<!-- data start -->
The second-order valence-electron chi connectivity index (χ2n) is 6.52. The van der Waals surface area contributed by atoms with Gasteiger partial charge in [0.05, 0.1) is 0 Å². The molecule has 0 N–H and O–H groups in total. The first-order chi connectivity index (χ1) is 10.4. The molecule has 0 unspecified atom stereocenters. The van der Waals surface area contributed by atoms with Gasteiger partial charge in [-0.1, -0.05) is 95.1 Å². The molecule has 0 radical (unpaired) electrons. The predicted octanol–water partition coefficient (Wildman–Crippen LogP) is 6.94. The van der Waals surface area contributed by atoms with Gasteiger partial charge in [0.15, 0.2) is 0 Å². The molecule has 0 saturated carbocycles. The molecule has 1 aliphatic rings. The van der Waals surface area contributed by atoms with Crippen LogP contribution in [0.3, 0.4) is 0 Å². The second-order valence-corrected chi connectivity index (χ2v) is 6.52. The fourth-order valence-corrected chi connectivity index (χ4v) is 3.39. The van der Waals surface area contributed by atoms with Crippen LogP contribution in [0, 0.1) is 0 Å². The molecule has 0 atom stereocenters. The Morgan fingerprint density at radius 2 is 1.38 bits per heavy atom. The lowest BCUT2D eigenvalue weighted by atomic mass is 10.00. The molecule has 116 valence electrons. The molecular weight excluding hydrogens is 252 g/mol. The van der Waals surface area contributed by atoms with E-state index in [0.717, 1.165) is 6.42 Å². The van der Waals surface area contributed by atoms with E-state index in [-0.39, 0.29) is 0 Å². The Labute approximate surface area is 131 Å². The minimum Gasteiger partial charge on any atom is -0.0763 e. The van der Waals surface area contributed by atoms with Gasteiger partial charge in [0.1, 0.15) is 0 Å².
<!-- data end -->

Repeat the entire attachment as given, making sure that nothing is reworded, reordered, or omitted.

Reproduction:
The second-order valence-electron chi connectivity index (χ2n) is 6.52. The van der Waals surface area contributed by atoms with Gasteiger partial charge in [0.05, 0.1) is 0 Å². The molecule has 0 N–H and O–H groups in total. The first-order chi connectivity index (χ1) is 10.4. The molecule has 0 unspecified atom stereocenters. The van der Waals surface area contributed by atoms with Gasteiger partial charge in [-0.1, -0.05) is 95.1 Å². The molecule has 0 radical (unpaired) electrons. The predicted octanol–water partition coefficient (Wildman–Crippen LogP) is 6.94. The van der Waals surface area contributed by atoms with Gasteiger partial charge in [0.15, 0.2) is 0 Å². The molecule has 0 saturated carbocycles. The molecule has 1 aliphatic rings. The van der Waals surface area contributed by atoms with Crippen LogP contribution in [0.3, 0.4) is 0 Å². The second-order valence-corrected chi connectivity index (χ2v) is 6.52. The fourth-order valence-corrected chi connectivity index (χ4v) is 3.39. The van der Waals surface area contributed by atoms with Crippen LogP contribution in [0, 0.1) is 0 Å². The molecule has 0 atom stereocenters. The Morgan fingerprint density at radius 2 is 1.38 bits per heavy atom. The lowest BCUT2D eigenvalue weighted by atomic mass is 10.00. The molecule has 116 valence electrons. The molecular weight excluding hydrogens is 252 g/mol. The van der Waals surface area contributed by atoms with E-state index in [0.717, 1.165) is 6.42 Å². The van der Waals surface area contributed by atoms with E-state index in [-0.39, 0.29) is 0 Å². The Labute approximate surface area is 131 Å². The minimum Gasteiger partial charge on any atom is -0.0763 e. The van der Waals surface area contributed by atoms with Gasteiger partial charge in [0.1, 0.15) is 0 Å².